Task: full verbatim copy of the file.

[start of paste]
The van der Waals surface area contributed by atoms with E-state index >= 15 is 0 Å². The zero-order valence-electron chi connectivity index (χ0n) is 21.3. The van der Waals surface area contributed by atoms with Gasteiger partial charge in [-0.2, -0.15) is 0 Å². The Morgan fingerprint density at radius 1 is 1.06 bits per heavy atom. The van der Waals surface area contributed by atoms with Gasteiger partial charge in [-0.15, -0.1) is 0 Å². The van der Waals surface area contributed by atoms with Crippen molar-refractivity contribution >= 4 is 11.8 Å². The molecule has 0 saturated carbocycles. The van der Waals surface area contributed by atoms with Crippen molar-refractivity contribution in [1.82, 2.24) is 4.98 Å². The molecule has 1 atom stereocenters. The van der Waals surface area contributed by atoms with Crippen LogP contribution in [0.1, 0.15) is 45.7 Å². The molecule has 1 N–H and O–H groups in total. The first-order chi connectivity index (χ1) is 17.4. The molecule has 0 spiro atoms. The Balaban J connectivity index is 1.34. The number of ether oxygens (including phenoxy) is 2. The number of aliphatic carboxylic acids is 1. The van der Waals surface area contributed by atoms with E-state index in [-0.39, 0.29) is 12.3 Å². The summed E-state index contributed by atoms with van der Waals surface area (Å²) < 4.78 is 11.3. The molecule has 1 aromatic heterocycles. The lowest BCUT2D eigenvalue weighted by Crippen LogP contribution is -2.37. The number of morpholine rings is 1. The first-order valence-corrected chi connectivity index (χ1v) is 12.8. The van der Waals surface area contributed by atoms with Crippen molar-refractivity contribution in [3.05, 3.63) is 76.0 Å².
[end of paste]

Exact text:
The van der Waals surface area contributed by atoms with E-state index >= 15 is 0 Å². The zero-order valence-electron chi connectivity index (χ0n) is 21.3. The van der Waals surface area contributed by atoms with Gasteiger partial charge in [-0.2, -0.15) is 0 Å². The Morgan fingerprint density at radius 1 is 1.06 bits per heavy atom. The van der Waals surface area contributed by atoms with Gasteiger partial charge in [-0.15, -0.1) is 0 Å². The van der Waals surface area contributed by atoms with Crippen molar-refractivity contribution >= 4 is 11.8 Å². The molecule has 0 saturated carbocycles. The van der Waals surface area contributed by atoms with Crippen molar-refractivity contribution in [1.82, 2.24) is 4.98 Å². The molecule has 1 atom stereocenters. The van der Waals surface area contributed by atoms with Crippen LogP contribution in [0.1, 0.15) is 45.7 Å². The molecule has 1 N–H and O–H groups in total. The first-order chi connectivity index (χ1) is 17.4. The molecule has 0 spiro atoms. The Balaban J connectivity index is 1.34. The number of ether oxygens (including phenoxy) is 2. The number of aliphatic carboxylic acids is 1. The van der Waals surface area contributed by atoms with E-state index in [-0.39, 0.29) is 12.3 Å². The summed E-state index contributed by atoms with van der Waals surface area (Å²) < 4.78 is 11.3. The molecule has 1 aromatic heterocycles. The lowest BCUT2D eigenvalue weighted by Crippen LogP contribution is -2.37. The number of morpholine rings is 1. The first-order valence-corrected chi connectivity index (χ1v) is 12.8. The van der Waals surface area contributed by atoms with Crippen molar-refractivity contribution in [3.05, 3.63) is 76.0 Å².